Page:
Federal Appeals Court Upholds Oregon District's Pro-Transgender 'Safety Plan'
A federal appeals court has upheld an Oregon school district's "student safety plan" that allows transgender students to use restrooms, locker rooms, and showers that match their gender identity, rejecting multiple legal theories that such a policy violates Title IX or the privacy, parental, or religious rights of those students and parents who object.
"We ... hold that a policy that treats all students equally does not discriminate based on sex in violation of Title IX, and that the normal use of privacy facilities does not constitute actionable sexual harassment under Title IX just because a person is transgender," said a decision by a unanimous three-judge panel of the U.S. Court of Appeals for the 9th Circuit, in San Francisco.
"We hold further that the Fourteenth Amendment does not provide a fundamental parental right to determine the bathroom policies of the public schools to which parents may send their children," the court said in its Feb. 12 decision in Parents for Privacy v. Barr.
The court said it was "clear that this case touches on deeply personal issues about which many have strong feelings and beliefs." When the U.S. Supreme Court heard arguments last fall in a pending case about the rights of gay and transgender workers, several justices seemed keenly interested in how their ruling might affect the debate over the use of school restrooms by transgender students.
But the 9th Circuit's decision was consistent with a recent wave of federal district and appeals court rulings that have ruled in favor of transgender student rights and found against privacy arguments raised by students who object to using the same facilities as transgender students. The Supreme Court last May declined to hear an appeal in a case from Pennsylvania in which lower federal courts upheld a school district's pro-transgender policy against a similar challenge by objecting students.
The Oregon case involves the 3,000-student Dallas School District No. 2, which adopted its student safety plan after a student at Dallas High School who was born biologically female began identifying as male. The plan allowed the student to use facilities matching his gender identity and included training for staff and lessons for students against bullying and harassment.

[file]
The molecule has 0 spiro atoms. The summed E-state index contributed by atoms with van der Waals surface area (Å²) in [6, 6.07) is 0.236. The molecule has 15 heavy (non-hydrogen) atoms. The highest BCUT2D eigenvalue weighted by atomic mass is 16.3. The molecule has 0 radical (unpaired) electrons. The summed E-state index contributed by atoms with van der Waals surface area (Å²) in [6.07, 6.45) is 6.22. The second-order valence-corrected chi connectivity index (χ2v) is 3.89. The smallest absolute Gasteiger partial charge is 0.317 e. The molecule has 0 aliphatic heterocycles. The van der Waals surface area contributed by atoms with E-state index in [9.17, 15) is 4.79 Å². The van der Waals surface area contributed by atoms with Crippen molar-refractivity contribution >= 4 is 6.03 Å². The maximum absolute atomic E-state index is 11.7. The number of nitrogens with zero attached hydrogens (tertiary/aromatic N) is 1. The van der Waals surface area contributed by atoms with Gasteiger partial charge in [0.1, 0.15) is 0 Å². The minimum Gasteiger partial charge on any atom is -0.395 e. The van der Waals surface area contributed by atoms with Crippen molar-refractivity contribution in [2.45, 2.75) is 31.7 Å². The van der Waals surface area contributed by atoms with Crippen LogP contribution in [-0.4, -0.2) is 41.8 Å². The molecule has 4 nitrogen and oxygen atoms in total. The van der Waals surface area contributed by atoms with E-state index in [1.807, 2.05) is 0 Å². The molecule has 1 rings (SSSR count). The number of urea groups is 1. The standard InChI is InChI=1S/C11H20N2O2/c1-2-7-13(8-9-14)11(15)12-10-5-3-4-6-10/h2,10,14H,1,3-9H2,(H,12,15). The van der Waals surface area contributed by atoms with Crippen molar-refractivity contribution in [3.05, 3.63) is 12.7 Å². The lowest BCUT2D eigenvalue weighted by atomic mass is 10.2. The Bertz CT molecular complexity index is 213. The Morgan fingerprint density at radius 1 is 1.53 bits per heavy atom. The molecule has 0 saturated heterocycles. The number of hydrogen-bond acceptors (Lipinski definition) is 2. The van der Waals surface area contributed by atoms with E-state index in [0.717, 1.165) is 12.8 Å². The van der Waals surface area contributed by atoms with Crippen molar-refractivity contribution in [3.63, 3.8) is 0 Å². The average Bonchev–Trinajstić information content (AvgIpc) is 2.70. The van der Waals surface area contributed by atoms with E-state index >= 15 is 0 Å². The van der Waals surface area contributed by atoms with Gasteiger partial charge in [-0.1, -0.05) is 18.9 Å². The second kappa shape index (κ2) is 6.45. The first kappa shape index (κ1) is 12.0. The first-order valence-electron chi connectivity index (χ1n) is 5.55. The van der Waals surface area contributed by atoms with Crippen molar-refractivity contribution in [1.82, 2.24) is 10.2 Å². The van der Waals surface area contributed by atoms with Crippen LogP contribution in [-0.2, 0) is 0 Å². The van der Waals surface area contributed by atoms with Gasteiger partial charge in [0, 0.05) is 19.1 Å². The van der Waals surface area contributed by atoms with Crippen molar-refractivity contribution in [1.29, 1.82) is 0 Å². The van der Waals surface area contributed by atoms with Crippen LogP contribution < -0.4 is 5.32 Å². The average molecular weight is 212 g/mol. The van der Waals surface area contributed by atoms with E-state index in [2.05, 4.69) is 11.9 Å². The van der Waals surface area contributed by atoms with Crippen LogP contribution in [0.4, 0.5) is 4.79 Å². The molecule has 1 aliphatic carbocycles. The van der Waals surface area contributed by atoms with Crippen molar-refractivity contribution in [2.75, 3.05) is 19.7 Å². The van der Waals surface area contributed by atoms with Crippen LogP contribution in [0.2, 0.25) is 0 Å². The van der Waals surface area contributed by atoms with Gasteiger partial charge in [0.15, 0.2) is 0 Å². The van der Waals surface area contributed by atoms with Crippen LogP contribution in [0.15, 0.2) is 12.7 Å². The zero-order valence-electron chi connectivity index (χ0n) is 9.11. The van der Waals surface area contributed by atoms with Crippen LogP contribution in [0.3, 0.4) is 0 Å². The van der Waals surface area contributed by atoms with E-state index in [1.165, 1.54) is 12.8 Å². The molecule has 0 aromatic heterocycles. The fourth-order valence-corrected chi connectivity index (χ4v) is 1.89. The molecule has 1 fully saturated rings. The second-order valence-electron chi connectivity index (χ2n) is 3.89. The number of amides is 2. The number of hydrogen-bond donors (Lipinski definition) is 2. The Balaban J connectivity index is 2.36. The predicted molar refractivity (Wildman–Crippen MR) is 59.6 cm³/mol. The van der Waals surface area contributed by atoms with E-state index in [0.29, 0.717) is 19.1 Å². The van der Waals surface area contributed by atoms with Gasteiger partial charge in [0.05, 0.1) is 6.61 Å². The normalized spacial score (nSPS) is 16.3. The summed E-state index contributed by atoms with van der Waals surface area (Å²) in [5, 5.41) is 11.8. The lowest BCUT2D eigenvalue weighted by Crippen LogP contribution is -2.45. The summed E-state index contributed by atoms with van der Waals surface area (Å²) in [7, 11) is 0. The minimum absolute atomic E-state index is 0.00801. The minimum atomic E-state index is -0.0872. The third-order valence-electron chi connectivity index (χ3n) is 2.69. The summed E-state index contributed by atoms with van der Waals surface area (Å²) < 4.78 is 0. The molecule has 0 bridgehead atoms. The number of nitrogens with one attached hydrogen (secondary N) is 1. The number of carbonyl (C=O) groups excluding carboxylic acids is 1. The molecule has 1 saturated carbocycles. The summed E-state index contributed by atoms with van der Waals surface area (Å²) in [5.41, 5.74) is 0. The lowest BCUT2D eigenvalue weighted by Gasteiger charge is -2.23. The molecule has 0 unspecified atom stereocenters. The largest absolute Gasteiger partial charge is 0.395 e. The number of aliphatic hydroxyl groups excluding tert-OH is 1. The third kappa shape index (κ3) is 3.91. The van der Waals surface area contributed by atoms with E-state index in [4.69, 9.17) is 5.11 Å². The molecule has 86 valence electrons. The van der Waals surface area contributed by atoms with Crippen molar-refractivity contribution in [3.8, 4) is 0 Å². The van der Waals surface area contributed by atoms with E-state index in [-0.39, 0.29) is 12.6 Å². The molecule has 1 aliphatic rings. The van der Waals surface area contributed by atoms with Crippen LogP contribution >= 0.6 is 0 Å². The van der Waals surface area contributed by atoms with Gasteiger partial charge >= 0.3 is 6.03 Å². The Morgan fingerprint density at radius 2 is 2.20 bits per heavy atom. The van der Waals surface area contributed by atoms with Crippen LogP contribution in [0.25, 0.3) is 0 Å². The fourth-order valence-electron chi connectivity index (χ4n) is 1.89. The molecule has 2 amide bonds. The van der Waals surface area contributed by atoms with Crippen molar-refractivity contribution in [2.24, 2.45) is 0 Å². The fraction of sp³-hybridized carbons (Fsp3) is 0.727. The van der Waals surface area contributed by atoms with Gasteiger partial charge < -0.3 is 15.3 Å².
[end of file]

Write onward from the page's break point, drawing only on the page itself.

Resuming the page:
Some parents and students objected to the plan on privacy and religious grounds. They sued on several grounds, including that the plan violated the students' 14th Amendment right to privacy, the parents' fundamental right under the 14th Amendment to direct the education and upbringing of their children, and the families' First Amendment right to free exercise of religion.
The suit also named as defendants the U.S. attorney general, currently William P. Barr, and the U.S. secretary of education, currently Betsy DeVos, but that was based on a theory that federal guidance under President Barack Obama had encouraged the school district's plan. President Donald Trump's administration rescinded that guidance.
A federal district court dismissed the challenge to the student safety plan, and in the new opinion, the 9th Circuit court panel affirms that dismissal.
On the claim under Title IX of the Education Amendments of 1972, the appellate court rejected the challengers' contention that the school district's policy turned school restrooms, locker rooms, and showers into environments of sexual harassment.
"Just because Title IX authorizes sex-segregated facilities does not mean that they are required, let alone that they must be segregated based only on biological sex and cannot accommodate gender identity," the 9th Circuit said. "Nowhere does the statute explicitly state, or even suggest, that schools may not allow transgender students to use the facilities that are most consistent with their gender identity."
The court rejected the 14th Amendment privacy claim, noting that the school district's plan "provides alternative options and privacy protections to those who do not want to share facilities with a transgender student."
In summary, the court held that the district's "carefully-crafted Student Safety Plan seeks to avoid discrimination and ensure the safety and well-being of transgender students; it does not violate Title IX or any of plaintiffs' cognizable constitutional rights."
The case drew several pro-transgender friend-of-the-court briefs, including from the American Federation of Teachers, the National Education Association, GLSEN, the National PTA, the National School Counselor Association, the National Association of School Psychologists, among others, while the American Civil Liberties intervened on behalf of the transgender student who sparked the policy.